Mike Huckabee is appearing every day this week on Kenneth Copeland's Believers' Voice of Victory program, and the first two episodes featured a lot of discussion about "character," "integrity," and "excellence." All that talk didn't move Copeland to mention either the Grassley probe of his ministry or the ORU scandal, but he did display a keen understanding that he shouldn't be using his nonprofit television ministry to bolster his friend Huckabee's candidacy. He began each program with the meaningless disclaimer that Huckabee was appearing as an ordained minister, not a candidate. Oh, and by the way, he's running for president.

Copeland echoed other Huckabee supporters' praise, talking about "God's anointing and calling on this man." He then launched into a discussion of how America's universities have been "dumbed down," but that the standards are higher at Christian schools, including at ORU, which Copeland said demands "excellence."

Throughout the campaign, Huckabee has made clear his views on evolution, abortion, and marriage, all rooted in his fundamentalist reading of the Bible, which apparently -- who knew? -- lays out God's plan for governing America. But appearing with Copeland, Huckabee felt even freer to talk about how at age 15 he first understood "that [God] owns me, that my life doesn't belong to me. ... And we have to look at our lives as a matter of what does He want me to do because after all, he's the master, I'm the servant. I'm not here to please me, I'm here to please Him."

As Arkansas governor, Huckabee added, "I had to come to the conclusion that I only had one client ... when I laid my head on the pillow, I'd say, 'Lord, are you pleased?' ... even if I get voted out of office, I'll never get voted out of heaven."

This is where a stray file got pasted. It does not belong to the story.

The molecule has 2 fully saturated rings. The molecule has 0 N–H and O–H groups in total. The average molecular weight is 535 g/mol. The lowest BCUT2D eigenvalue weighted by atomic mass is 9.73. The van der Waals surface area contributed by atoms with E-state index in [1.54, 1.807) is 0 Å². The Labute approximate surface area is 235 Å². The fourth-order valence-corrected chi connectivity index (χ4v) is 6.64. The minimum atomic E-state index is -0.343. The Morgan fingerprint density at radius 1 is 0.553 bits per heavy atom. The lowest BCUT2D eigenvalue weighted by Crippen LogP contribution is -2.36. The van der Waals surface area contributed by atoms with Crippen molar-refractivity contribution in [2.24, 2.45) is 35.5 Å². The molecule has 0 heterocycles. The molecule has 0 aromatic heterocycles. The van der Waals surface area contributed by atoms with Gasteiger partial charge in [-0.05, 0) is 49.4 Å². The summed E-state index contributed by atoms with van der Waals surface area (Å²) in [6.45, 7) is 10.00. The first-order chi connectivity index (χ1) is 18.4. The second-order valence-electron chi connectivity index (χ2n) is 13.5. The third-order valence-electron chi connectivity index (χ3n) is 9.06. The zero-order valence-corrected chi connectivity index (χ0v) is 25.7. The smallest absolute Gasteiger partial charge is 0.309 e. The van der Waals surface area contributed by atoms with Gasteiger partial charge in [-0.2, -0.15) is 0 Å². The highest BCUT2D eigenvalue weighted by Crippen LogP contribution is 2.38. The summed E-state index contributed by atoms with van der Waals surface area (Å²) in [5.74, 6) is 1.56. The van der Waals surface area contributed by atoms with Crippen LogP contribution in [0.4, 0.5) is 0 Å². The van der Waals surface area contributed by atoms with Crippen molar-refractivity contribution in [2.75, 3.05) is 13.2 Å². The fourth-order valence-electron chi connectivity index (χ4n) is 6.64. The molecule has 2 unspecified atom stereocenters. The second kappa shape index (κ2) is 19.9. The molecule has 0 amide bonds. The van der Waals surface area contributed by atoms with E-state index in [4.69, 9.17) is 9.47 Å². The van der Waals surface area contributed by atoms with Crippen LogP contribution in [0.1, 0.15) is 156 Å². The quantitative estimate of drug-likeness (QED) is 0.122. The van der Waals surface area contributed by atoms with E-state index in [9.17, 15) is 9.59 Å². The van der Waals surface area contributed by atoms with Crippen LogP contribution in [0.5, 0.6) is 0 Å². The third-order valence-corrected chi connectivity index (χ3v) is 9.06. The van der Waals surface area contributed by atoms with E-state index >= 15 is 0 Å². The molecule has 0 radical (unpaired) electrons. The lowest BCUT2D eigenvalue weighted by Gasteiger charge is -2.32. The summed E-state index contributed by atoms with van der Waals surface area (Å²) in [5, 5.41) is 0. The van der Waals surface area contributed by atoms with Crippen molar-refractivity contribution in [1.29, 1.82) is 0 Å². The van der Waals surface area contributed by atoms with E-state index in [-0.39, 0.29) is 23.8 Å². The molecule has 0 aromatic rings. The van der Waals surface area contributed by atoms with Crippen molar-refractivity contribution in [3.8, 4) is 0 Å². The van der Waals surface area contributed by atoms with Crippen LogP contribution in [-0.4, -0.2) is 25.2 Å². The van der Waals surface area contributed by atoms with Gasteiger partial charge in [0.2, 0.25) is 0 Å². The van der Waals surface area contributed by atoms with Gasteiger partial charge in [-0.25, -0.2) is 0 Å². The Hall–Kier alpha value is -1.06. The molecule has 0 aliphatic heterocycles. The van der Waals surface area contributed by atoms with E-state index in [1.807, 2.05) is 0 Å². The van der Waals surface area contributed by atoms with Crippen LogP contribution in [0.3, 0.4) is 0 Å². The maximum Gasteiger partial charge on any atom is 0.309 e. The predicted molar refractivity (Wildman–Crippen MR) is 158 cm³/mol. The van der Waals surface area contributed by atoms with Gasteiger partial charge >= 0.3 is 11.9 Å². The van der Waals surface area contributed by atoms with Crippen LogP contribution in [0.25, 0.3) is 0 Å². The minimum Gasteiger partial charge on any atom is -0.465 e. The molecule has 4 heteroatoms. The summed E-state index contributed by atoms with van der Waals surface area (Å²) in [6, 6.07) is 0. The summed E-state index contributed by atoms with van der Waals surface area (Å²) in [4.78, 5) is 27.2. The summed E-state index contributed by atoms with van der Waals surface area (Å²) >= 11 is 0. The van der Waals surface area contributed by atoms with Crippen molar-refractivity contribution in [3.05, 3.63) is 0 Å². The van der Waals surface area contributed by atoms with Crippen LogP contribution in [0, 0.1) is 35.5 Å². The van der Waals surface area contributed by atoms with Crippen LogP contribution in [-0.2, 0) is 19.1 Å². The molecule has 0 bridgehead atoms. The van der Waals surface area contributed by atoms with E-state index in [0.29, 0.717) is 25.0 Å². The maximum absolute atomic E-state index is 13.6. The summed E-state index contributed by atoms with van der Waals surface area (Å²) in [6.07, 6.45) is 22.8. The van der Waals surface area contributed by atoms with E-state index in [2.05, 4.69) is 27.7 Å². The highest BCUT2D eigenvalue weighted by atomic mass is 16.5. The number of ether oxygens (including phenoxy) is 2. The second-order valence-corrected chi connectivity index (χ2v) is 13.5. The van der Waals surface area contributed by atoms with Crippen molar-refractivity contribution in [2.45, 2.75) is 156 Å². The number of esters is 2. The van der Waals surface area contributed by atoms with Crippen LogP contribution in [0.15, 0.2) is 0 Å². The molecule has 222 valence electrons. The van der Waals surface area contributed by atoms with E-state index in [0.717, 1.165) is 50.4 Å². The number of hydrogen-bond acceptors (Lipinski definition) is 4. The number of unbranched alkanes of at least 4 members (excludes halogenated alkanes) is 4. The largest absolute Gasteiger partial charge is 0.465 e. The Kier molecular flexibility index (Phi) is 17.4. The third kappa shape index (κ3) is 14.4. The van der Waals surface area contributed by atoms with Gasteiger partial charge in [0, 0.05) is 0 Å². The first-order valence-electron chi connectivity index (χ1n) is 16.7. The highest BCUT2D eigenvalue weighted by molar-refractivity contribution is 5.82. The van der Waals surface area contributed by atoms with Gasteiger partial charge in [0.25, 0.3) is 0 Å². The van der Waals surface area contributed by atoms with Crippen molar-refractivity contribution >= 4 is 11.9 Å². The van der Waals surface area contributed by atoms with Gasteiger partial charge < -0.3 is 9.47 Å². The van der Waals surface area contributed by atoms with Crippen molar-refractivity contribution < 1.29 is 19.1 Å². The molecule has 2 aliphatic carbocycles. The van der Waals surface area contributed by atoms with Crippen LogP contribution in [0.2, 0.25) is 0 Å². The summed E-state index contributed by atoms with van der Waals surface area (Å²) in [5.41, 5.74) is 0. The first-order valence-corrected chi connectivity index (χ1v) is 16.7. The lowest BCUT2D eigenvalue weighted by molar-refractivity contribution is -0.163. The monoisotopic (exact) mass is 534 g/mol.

Copeland chuckled, "The devil doesn't have a prayer."

4. Huckabee Endorses Tithing.

In each of the first two episodes with Copeland, Huckabee talked about what he considers to be the biblical imperative of tithing, which was pretty amazing, because whether tithing is biblically required is quite controversial among Christians. Although the Grassley investigation has focused attention on how much money the larger prosperity ministries pull in, and what that money is used for, Grassley's not investigating the theological underpinnings of the ministries. But the theology of the tithe as obedience to God is how the ministries get their money in the first place.

Huckabee's line about tithing being required to demonstrate obedience to God is straight from the prosperity preacher playbook. The preacher has a direct line to God, so giving up 10 percent of your gross income to the ministry (not to mention love offerings and other gifts) means you're obeying God. If you don't give, you have a rebellious spirit and therefore are destined to hell and even a terrible fate here on earth, as your life won't be blessed with the abundance that flows from obedience to God's directive to give your money to someone like Kenneth Copeland or Rod Parsley.

The prosperity preachers maintain that they're not forcing anyone to do anything they don't want to do, but a powerful cult of personality surrounds the preacher -- I've seen it myself, and have talked to people who've experienced it in my reporting for God's Profits. It's a remarkable component of modern American Christianity that rattles a lot of Christians -- even political and theological conservatives. Huckabee's embrace of it says a lot about his theology and how he would -- or would not -- address the alleged misuse of tax-exempt money. His friend Copeland is the country's leading proponent of prosperity preaching and is a mentor and spiritual leader to countless other evangelists who replicate his teaching all over the world.

5. Annapolis Summit Distresses Christian Zionists

Christian Zionists are protesting the Annapolis Summit this week, belittling efforts to forge a two-state solution to the Israeli-Palestinian conflict as, in Gary Bauer's words, "delusional." James Hutchens, who serves as a regional director for Christians United for Israel (CUFI), organized a protest of the summit, calling it the "diplomatic lynching" of Israel. Bauer and CUFI executive director David Brog were part of a delegation of Jewish and Christian leaders opposed to a two-state solution who met with National Security Adviser Stephen Hadley and other White House officials on Monday to voice their opposition.

Bauer wrote to supporters, "It is immoral for the U.S. to pressure our Israeli allies in the face of such evil. More concessions in Annapolis would demoralize our friends and encourage our enemies."

Would that be one of the handful of key things Bauer is looking for Giuliani to say?

Contact me at tapthefundamentalist at gmail dot com.